The German response to supremacy of EU Law has developed from one of outright rejection to one of acceptance based on the sovereignty of the German constitution. In the case of International Handelsgessellschaft GmbH v EVGF (Solange I) the Federal Constitutional Court held that although Article 24 (now Article 25) of the constitution allowed for the transfer of legislative power to international organizations but the question raised was whether Article 24 permitted the transfer to an organization such as the EC, of a power to contravene certain basic principles protected under the constitution itself. It was held that so long as the Community had not removed the possible conflict of norms between EC law and national constitutional rights the German court would ensure that those rights took precedence.
The rational was that in this present case, the constitution provided sufficient protection of fundamental human rights and that these rights were insufficiently protected under Community law as it was felt the Community lacked a democratically legitimated and directly elected parliament as well as a codified catalogue of human rights. As long as the recognition of human rights in the community had not progressed as far as those provided by the constitution, Community law could be ignored. There was therefor no redress for parties wronged to see whether Community law would have affected the outcome of the case.
This position was revised in Application of Wunsche Handelsgesellschaft (Solange II) in which the FCC would no longer exercise its jurisdiction to decide on the applicability of EU law as the legal basis for any acts of German courts or authorities and it will no longer review such legislation by the standard of the fundamental rights contained in the constitution.
However Solange II did not surrender jurisdiction over fundamental rights but only stated that the FCC would not exercise that jurisdiction as long as the present conditions as to the protection of fundamental rights by the ECJ prevailed. The FCC still preserved its final authority to intervene if real problems concerning the protection of fundamental rights in Community laws arose.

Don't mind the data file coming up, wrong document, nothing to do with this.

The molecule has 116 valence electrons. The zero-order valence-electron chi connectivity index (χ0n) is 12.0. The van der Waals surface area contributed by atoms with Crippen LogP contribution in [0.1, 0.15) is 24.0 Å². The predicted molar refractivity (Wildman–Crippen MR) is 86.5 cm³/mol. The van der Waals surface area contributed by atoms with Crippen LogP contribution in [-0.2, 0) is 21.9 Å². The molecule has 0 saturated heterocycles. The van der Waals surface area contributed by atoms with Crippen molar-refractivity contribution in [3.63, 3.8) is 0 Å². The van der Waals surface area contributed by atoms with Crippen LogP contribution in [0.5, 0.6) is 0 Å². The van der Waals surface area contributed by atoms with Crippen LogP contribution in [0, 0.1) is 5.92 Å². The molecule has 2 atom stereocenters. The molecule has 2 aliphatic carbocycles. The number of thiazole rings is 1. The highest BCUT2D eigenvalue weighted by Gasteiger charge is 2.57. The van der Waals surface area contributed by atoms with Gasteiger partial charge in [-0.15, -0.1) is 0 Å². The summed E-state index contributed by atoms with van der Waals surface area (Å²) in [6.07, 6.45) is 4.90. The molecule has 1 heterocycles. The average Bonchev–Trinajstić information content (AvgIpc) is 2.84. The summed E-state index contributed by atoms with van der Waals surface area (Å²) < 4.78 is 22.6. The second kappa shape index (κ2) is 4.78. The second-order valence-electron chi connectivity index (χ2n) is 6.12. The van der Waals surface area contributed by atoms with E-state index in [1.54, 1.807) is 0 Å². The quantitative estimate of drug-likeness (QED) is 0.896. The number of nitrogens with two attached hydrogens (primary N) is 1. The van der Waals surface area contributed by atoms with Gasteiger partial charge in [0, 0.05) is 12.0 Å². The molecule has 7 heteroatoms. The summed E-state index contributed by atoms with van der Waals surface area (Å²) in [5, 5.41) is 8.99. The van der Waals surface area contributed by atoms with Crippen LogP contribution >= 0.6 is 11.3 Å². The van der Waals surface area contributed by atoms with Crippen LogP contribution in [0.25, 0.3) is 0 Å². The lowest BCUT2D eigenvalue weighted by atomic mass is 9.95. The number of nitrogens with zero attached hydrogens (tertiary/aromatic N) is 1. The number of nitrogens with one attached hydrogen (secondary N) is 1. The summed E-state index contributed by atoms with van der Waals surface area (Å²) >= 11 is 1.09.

In the Brunner case it was decided that Germany’s acceptance of the supremacy of EU law was conditional and the FCC asserted its jurisdiction to review the actions of European institutions and agencies which included the ECJ to ensure that they remained within the limits of their powers and did not transgress the basic constitutional rights of German inhabitants.
Article 11 of the Italian Constitution permits limitations of sovereignty as are necessary to an organization which ensures peace and justice between nations. This has formed the basis of the Italian courts’ acceptance of the supremacy of EU law although this acceptance has not been unconditional. In Frontini v Minisetero dell Finanze the Constitutional Court stated that it reserved the right to hold fundamental rights protected by the Italian constitution to be supreme over EU law. The case of Fragd considered that a Community measure would not be applied in Italy if it contravened a fundamental principle of the Italian constitution concerning human rights protection.
The central obstacle to acceptance by the UK of the supremacy of EU law is the constitutional principle of parliamentary sovereignty which in its traditional formulation holds that Parliament has the power to do anything other than to bind itself for the future.
Membership of the EU has not pushed parliamentary sovereignty of its pedestal. There is an increasing trend of the ECJ having a bigger bark in judicial decisions but whether that translates into a bigger bite is questionable. Supremacy of EU law over the domestic law of the UK is questionable.